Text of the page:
Clinton also started with a smaller budget deficit, political cover for restraining spending on the right, the baby boomers in their prime working years, the end of the Cold War, and a tailwind from lower and lower interest rates as the Fed's commitment to low inflation was absorbed by the bond market and a once in a generation economic boom driven by tech. Clinton did some things right and deserves credit for that, but he was a very very lucky guy.

Now we have a 10% budget deficit, an incoherent and beligerent right wing which attacks Obama/Democrats for cutting spending for political purposes (Medicare), the baby boomers entering retirement, a never ending war on terror which Obama has staked his Presidency on, most likely higher interest rates on debt, and it isn't obvious that we should count on the next once in a generation boom occuring in the next several years.

Budget estimates in future years are full of uncertainty, but that uncertainty goes both ways. The current projections include expectations for very rosy economic conditions. The Obama budget projects 3.3% average GDP growth over the 2010-2020 period - this compares to 3.2% from 1990-2000. Now unemployment is higher, so we have some catch up to do, but investment is down which reduces future productivity growth, and labor force growth is going to be far weaker than during the 1990s. The Obama projections assume no recessions out to 2020. They also assume low inflation and 10 year treasury rates topping out at 5.3%. During 1999, with an economic backdrop of low inflation and large government surpluses, 10yr yields got as high as 6.5%. And all of these rosy projections leave us with a 2020 budget deficit of 'just' 4.2% of GDP. Now this isn't an impossible goal - there's nothing to say that the nanotech revolution of 2017-2021 doesn't actually create a 2020 budget surplus. But it is more likely that the recession of 2018 and a stimulus package or two later has us staring at 7% of GDP budget deficits for 2020 - with another 30 million baby boomers still about to retire.

We are better off than Greece. We don't already have a VAT, and our tax rates are far lower. We have control over our money supply and exchange rate. On our current trajectory though, I think it is more likely than not we end up with a crisis similar to Greece's in which the bond market forces action, if we continue on our current path.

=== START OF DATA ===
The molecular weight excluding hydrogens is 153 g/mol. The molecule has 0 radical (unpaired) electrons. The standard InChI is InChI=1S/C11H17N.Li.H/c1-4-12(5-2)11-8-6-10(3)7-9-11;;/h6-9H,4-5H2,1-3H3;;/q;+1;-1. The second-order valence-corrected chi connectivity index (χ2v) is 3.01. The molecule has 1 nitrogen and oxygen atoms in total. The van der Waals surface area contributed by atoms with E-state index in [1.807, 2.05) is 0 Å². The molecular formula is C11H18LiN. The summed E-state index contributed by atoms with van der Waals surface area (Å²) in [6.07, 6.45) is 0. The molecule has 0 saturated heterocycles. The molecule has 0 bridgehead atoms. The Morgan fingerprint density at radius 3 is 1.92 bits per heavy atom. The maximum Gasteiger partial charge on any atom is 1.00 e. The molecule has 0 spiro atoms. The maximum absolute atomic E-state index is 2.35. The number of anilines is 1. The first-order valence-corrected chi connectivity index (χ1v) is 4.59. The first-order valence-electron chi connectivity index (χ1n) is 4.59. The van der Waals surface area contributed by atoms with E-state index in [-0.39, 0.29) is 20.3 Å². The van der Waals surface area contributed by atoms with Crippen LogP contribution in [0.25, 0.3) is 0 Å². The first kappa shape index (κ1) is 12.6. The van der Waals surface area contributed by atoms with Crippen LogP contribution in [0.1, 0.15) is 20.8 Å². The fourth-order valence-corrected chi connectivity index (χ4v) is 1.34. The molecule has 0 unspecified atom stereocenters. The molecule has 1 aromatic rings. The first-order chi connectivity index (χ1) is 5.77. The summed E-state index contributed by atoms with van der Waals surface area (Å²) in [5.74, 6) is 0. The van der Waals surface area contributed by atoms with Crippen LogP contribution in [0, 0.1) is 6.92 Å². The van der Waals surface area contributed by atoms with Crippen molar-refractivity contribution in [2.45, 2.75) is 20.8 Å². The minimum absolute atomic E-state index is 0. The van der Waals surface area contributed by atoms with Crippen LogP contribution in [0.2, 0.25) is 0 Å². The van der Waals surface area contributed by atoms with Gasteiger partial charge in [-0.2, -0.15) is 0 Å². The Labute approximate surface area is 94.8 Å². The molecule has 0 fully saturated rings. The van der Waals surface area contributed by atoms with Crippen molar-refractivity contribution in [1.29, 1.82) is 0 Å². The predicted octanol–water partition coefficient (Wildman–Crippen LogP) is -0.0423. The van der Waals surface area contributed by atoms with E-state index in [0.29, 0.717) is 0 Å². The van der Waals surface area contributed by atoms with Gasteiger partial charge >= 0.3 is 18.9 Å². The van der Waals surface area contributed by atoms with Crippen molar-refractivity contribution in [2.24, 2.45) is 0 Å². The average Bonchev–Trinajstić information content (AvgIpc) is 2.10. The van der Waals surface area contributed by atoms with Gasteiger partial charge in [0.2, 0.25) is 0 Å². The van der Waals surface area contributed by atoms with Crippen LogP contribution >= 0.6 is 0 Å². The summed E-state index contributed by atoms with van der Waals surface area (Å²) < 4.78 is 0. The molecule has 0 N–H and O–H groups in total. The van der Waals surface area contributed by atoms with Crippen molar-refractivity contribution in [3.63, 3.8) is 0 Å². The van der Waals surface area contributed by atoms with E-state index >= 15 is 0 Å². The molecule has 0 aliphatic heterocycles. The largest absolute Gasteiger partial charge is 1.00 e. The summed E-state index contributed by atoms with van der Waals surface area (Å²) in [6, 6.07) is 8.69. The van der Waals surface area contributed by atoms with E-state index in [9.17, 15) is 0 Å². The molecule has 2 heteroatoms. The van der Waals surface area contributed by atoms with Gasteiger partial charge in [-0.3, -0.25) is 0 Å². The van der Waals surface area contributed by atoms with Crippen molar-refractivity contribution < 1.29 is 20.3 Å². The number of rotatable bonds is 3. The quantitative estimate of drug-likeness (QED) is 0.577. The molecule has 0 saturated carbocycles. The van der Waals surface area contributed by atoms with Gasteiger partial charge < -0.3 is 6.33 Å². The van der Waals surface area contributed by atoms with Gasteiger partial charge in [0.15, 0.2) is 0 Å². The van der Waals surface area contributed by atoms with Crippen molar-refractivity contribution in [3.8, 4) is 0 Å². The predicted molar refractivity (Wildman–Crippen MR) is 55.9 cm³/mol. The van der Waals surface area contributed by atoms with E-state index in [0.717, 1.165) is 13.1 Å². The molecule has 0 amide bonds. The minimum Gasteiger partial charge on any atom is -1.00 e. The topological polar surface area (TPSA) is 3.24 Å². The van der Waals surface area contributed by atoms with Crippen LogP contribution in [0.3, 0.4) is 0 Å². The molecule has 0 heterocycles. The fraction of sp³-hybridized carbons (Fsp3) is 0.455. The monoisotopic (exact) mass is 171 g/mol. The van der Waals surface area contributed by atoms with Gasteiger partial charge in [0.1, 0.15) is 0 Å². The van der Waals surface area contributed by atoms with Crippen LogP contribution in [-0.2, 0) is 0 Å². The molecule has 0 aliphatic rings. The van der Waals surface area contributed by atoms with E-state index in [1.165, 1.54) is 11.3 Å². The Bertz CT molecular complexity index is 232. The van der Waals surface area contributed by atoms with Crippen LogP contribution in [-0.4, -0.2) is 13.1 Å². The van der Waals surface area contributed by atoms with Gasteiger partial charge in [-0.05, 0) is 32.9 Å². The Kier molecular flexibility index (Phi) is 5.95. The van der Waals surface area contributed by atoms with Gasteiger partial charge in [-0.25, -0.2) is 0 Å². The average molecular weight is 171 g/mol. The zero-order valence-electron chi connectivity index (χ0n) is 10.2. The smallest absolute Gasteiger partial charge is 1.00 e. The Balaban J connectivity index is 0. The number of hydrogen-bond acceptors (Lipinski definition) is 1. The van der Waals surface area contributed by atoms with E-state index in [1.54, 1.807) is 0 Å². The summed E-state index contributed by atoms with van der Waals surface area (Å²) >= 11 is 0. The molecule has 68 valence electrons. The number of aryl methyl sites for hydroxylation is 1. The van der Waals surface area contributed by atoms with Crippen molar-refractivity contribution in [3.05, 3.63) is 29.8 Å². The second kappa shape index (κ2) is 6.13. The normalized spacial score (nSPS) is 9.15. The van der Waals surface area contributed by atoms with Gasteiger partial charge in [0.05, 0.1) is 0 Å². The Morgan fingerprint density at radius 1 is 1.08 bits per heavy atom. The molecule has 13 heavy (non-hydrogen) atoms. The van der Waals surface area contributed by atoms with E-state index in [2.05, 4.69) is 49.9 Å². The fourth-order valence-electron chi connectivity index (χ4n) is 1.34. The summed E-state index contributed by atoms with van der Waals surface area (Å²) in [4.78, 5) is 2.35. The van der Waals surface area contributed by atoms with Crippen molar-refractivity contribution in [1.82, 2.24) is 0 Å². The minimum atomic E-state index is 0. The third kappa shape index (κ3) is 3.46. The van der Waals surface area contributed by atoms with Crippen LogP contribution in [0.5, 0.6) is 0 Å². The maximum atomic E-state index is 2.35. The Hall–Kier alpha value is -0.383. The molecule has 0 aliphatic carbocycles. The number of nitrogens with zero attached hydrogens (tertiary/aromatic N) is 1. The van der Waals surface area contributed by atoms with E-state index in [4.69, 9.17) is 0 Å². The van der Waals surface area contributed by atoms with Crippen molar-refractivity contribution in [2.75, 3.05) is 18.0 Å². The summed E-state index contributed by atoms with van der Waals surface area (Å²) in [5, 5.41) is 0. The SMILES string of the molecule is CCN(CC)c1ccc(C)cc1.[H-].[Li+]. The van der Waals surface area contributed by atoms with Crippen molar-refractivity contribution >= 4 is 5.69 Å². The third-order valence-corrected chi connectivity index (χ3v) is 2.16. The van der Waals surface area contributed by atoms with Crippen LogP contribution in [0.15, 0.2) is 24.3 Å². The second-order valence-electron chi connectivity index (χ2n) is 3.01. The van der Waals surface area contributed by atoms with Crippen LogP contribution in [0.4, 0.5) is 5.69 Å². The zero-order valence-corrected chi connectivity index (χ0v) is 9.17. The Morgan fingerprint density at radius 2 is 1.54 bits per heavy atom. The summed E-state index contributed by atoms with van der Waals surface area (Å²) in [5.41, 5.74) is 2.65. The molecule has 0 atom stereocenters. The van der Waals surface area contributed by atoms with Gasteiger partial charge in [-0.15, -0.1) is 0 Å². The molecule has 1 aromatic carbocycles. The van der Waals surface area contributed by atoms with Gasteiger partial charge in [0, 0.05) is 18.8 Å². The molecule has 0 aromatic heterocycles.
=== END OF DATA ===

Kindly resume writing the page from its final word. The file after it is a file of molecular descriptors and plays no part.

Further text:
Posted by: justin84 | May 12, 2010 3:11 PM | Report abuse

@j84: We are better off than Greece

Greece isn't even in the same economic universe as the US. The Greek economy is about the size of the Dallas metroplex. The US economy's nominal GDP was estimated at $14.2 trillion in 2009. The Greek economy is about $343 Billion. That is about 3.5 orders of magnitude difference.

The US has a much more diversified economy.

The US controls its own currency and the dollar is the default world currency. Several other countries use dollars as their national economy (Equador and Panama for example).

The US has lots of natural resources.

In fact, there are far more differences in the two countries than there are similarities.

Posted by: srw3 | May 12, 2010 8:29 PM | Report abuse


Well sure, we are bigger than Greece, and that means we can run far bigger deficits and a larger debt, but when our problems become proportional to Greece's given our size, it isn't going to be any easier on us.

The US does issue its own currency and lots of people use it, but that doesn't mean we can keep running up debt forever. Just because the U.S. can print dollars to pay bills doesn't mean there isn't an economic cost to it. China has already made noises about replacing the dollar with a neutral reserve currency, and it could very well happen in the next decade or two. If our debts become so large that our creditors expect them to be paid with printed money, they're going to either charge a high risk premium or ask us to pay in another currency, either of which means the game is up.

Posted by: justin84 | May 13, 2010 1:46 PM | Report abuse